Abrupt rage.
Generalized anger-management issues.
Startle easily.
Isolating yourself.
Difficulty with personal relations.

Anonymous said...

Alex. You're an absolutely excellent writer. These are most difficult times. You're right - that will do.

Ask Lauren if she knows who I am ...;)

I surely miss her sweet face, and I'd love to hear from her. We all have a date ahead - July 10, 2008 - to celebrate a mutual birthday (and my 50th).

Please keep writing.

-exmearden, a fellow OOIBC blogrollist.

Anonymous said...


How many are the dead?
Spokespeople dance it
Jiglike when asked, nor read
Reports from Lancet.

"Support the troops" as draped
Come two or three
Coffins home as escaped
Eye of TV,

While "over there" (I mean
To say Iraq)
Of coverage there´s been
An awesome lack!

Casualties, mayhem, dead
Blithely ignored
By each domestic head
Dreamy and bored.

Taxpayers, what a good
Return on cash,
Democracy that stood
Reduced to ash,

And enmity stirred up
Not just among
"Insurgency" (which group
Seems growing strong)

But common foes--once friends--
Around the world,
Nor any credence lends
Our dreams imperiled.

Dreams and schemes we have boasted,
Tried to chance it
On one huge gamble; coasted
Except for Lancet.

Unknown said...

A wonderful post to say the are right..most people in america don't know at all what is going on over there as well as myself as i was in viet nam in the late 60s and i don't think that anybody who didn't serve there knew what was really going on over there either...all things aside though, i can relate and i want to thank you for serving there and welcome you home....

sam said...

Keep writing.
Please, keep writing.

Anonymous said...


I found your blog late last night and read it until I was falling asleep in front of the computer and finished it today during my lunchbreak. How easily your expirience could have been mine is scary. I too contemplated the military right out of highschool, several of my close friends actually enlisted. I am a few years older than you and they all had similar experiences to yours... up to going over to Iraq. Every single one of them was fed up and out of the military by 2000.

I am selfishly glad that niether me, nor any of my close friends had to expirience war. I mourn every time that I learn of new american casualties. I am saddened my the uncounted number of Iraqis that have had their lives shattered by this war. History will not be kind to the leaders that started this coflict.

Keep writing.

Keep living.

Anonymous said...

Rest easy, Dude…

Victory is just around the corner. As we speak, elite units of Iraqi special forces are stepping up so more of our guys can step down. Here’s one special squad in action near the completion of their training. Stay the course.

Mary said...

Very valuable blog you have here. Gives so much insight. I'm so glad to have found it. My son will be home next month. On his 2 wk leave from Baghdad he told me he was having a hard time relating to anyone who wasn't in the military.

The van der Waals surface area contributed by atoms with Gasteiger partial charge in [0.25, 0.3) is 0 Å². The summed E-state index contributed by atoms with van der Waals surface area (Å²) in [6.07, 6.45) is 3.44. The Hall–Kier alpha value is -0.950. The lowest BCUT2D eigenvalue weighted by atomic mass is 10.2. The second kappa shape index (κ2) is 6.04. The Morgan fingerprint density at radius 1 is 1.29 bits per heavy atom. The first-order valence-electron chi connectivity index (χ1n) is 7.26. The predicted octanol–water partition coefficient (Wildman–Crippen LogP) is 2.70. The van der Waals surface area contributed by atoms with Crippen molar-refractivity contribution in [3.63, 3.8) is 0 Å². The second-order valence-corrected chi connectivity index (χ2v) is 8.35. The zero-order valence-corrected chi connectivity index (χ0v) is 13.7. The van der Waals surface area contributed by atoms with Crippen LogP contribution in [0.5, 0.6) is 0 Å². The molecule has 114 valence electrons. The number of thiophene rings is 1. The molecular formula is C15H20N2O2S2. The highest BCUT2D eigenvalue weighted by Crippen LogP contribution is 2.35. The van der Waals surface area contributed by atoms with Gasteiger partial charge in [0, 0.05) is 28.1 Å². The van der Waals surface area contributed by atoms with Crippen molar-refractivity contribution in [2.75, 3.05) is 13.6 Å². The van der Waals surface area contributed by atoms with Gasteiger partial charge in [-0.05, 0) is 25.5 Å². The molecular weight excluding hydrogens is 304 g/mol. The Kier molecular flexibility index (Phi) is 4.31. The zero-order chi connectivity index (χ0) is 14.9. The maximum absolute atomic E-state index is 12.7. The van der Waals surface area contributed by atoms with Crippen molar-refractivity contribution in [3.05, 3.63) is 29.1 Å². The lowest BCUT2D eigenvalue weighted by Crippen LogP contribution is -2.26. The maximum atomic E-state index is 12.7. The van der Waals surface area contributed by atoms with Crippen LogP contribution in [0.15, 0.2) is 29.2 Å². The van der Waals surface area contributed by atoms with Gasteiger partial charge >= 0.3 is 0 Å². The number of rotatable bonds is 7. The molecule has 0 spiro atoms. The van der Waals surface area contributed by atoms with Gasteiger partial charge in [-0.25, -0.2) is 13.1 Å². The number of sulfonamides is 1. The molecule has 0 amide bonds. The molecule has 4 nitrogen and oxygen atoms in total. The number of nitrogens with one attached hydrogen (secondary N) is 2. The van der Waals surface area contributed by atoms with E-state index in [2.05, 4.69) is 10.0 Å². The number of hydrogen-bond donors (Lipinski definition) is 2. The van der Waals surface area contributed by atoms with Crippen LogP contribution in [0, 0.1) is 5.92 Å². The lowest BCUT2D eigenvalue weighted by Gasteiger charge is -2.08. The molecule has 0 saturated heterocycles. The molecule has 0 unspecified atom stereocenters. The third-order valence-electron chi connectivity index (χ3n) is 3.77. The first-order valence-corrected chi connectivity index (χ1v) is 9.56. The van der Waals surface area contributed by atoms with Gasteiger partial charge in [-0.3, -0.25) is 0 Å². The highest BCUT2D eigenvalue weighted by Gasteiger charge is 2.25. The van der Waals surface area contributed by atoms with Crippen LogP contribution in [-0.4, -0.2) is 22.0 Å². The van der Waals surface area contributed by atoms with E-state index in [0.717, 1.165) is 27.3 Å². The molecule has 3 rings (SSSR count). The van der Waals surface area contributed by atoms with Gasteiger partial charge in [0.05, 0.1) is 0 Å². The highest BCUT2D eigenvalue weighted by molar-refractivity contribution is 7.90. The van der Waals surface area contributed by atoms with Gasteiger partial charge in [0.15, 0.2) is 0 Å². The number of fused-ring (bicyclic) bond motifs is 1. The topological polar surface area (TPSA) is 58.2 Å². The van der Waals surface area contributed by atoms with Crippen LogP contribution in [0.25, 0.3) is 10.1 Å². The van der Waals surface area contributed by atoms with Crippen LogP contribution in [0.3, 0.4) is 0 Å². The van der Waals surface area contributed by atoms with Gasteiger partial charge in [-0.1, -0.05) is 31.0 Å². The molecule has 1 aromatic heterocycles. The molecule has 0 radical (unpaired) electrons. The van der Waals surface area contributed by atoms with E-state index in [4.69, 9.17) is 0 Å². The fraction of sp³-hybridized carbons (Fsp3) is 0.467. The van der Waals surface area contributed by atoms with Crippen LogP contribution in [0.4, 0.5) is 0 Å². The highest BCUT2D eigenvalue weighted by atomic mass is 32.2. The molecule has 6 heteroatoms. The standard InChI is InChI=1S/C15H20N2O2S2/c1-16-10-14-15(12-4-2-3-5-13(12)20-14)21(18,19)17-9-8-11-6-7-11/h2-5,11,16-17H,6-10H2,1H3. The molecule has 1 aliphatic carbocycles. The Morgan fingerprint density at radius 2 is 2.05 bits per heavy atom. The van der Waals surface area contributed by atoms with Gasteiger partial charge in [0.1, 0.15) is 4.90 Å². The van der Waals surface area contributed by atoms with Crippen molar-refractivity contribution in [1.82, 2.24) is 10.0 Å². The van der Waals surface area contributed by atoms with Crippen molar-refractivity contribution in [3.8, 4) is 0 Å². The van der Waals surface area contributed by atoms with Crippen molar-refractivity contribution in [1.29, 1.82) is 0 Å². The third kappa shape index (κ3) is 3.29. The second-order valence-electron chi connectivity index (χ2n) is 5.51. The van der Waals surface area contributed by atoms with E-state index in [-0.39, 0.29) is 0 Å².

Cutter Brandenburg said...

Through time , History shows us that Man's in Humanity to Man continue's. It is always pressed by some Govt. Country or some other being that assumes the responsibility and is usually quite proud of that fact.War is an atrocity in the name itslf.It takes real heros like Alex to come home and tell the truth . A Patriot who has found that in the time it takes to become a man , one see's that some dreams that some have always had are truly nightmares. I like all fathers wish only the best for all sons and daughters to come. But I also know that may not be the case. Alex has placed before us his point of view and stands behind it. That's exactly what real heros do. They stand behind what they say, see, and do. I count myself fortunate at my age to know such men and women. For there is hope for us all as long as we have this type of hero.

Unknown said...

I am a 70 year old peace time vet.
Every day I live in shame for the war crimes my government is committing against my young comrades in arms. I love what my country was between Vietnam and now, but I apologize that I have not been able to do more to get you guys home unharmed.
I promise you all that I will not stop raising hell in letters to the editor, letters to Congress, political donations of a good portion of my retirement income, and any other ways to fight back. You guys deserve better!
If I thought anyone was listening I would resort to prayer for your safety.
Robert D Eckel
1775 Meadow Rd.
Southampton, PA 18966
(215) 355-5925

Anonymous said...

"When a warrior fights not for himself, but for his brothers, when his most passionately sought goal is neither glory nor his own life's preservation, but to spend his substance for them, his comrades, not to abandon them, not to prove unworthy of them, then his heart truly has achieved contempt for death, and with that he transcends himself and his actions touch the sublime. This is why a true warrior cannot speak of battle, save to his brothers who have been there with him. This truth is too holy, to sacred, for words. I myself would not presume to give it speech, save here now, with you."

From another who has seen the elephant, if you decide to hang up your boots, that will do.

Fantastic blog and hang in there, it gets easier...